/*
 Theme Name: New theme
 Theme URI: newtheme
 Description: Twenty Twelve child theme
 Author: Jim Stitzel
 Author URI: http://jimstitzel.com
 Template: twentytwelve
 Version: 1.0
*/

@import url("../twentytwelve/style.css");

@import 'variables';

@mixin search-border-radius($radius) {
	-webkit-border-radius: $radius;
	   -moz-border-radius: $radius;
	    -ms-border-radius: $radius;
	        border-radius: $radius;
	}


@import 'body';
@import 'header';
@import 'content';
@import 'sidebar';
@import 'footer';

Technically, I could have split off the mixin into its own file, as well, but since there’s only the one, I opted to leave it where it was.

As I said above, WordPress now includes preprocessor support for both SASS and LESS inside its Jetpack plugin. You can also use a desktop preprocessor, like Koala, to do all the heavy lifting and then just upload the final stylesheet to your site.

I’m very pleased and happy with the result of my first experience with SASS. It has already saved me a lot of time and effort, and I plan to use it for every design I do in the future. If you want to read more about either SASS or LESS, I highly recommend you check out their respective sites. It’ll change the way you design.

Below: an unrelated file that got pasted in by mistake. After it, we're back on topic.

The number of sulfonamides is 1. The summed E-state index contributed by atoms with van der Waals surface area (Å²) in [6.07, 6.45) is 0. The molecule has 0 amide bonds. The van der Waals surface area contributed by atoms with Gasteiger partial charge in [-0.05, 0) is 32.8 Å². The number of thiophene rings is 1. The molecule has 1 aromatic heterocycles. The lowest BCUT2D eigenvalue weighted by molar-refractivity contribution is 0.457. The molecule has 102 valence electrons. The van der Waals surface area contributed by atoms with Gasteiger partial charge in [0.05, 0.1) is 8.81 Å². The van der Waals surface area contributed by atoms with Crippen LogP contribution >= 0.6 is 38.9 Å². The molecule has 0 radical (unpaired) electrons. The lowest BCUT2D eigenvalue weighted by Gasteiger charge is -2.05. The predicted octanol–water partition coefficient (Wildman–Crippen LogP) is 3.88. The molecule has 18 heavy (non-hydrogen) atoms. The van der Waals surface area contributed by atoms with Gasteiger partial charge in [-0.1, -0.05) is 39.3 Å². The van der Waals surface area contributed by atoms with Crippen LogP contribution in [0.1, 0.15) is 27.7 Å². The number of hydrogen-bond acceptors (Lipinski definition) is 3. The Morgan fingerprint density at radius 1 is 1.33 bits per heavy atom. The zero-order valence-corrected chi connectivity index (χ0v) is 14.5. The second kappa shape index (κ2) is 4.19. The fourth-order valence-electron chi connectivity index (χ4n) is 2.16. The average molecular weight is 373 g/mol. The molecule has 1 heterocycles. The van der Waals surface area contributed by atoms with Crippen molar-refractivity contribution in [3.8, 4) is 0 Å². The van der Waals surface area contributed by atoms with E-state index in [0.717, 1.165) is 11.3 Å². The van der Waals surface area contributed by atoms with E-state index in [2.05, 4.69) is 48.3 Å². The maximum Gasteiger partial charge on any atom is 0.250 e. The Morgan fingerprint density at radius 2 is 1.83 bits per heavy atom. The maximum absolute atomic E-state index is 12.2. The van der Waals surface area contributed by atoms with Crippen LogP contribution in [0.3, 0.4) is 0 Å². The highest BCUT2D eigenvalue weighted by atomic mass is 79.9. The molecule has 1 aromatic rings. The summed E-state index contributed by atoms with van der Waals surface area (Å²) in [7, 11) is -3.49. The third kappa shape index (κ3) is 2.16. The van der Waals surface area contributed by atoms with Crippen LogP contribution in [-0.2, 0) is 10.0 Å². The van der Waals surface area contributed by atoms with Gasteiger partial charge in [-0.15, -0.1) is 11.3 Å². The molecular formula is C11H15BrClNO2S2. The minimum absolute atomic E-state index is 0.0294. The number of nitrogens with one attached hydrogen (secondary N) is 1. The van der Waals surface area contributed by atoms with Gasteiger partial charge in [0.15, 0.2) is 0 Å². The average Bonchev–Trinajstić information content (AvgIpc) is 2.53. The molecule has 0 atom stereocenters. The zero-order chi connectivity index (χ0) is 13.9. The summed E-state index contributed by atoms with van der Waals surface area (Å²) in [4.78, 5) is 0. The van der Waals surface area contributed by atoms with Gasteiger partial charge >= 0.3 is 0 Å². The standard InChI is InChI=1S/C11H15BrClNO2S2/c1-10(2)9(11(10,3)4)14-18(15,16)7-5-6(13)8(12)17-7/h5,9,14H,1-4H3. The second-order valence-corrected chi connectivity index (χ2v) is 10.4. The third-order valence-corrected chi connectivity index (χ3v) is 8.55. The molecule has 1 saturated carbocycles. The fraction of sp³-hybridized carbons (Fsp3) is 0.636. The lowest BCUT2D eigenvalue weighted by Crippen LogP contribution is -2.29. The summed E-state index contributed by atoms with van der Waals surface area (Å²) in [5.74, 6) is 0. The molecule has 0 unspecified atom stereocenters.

Of Search Bars and Series Links

Ok, kids, Basic Web Design 101. First, if you’re going to run a blog-type website, it needs to have a search bar — that works! If you neglect to include a way for readers to easily search for and locate content on your site, then don’t be too disappointed when they can’t search for and find content on your site. Second, if you’re going to write a series of posts on a particular topic, each post in that series needs to include a link to every other post in the series (or, at the very least, links to scroll through the series in sequence). It’s just basic courtesy so your readers aren’t forced to do a search (with a form that may or may not exist) to find the rest of the parts in the series. Make it as easy as possible for readers to find the content they’re looking for, otherwise you risk losing traffic you might otherwise be able to keep.

Don’t Hide Your Webcomic

I saw this tweet from Nate Piekos (of Blambot) the other day and immediately cheered (at least, in my head):

I’ve noticed lately that a few of the webcomics I follow have redesigned their websites so that the comic no longer appears on the front page. Indeed, you have to click on a button to dig down a level to read it. What’s worse is that, in a couple of cases, that button actually gets lost in the design itself, making it that much harder to find.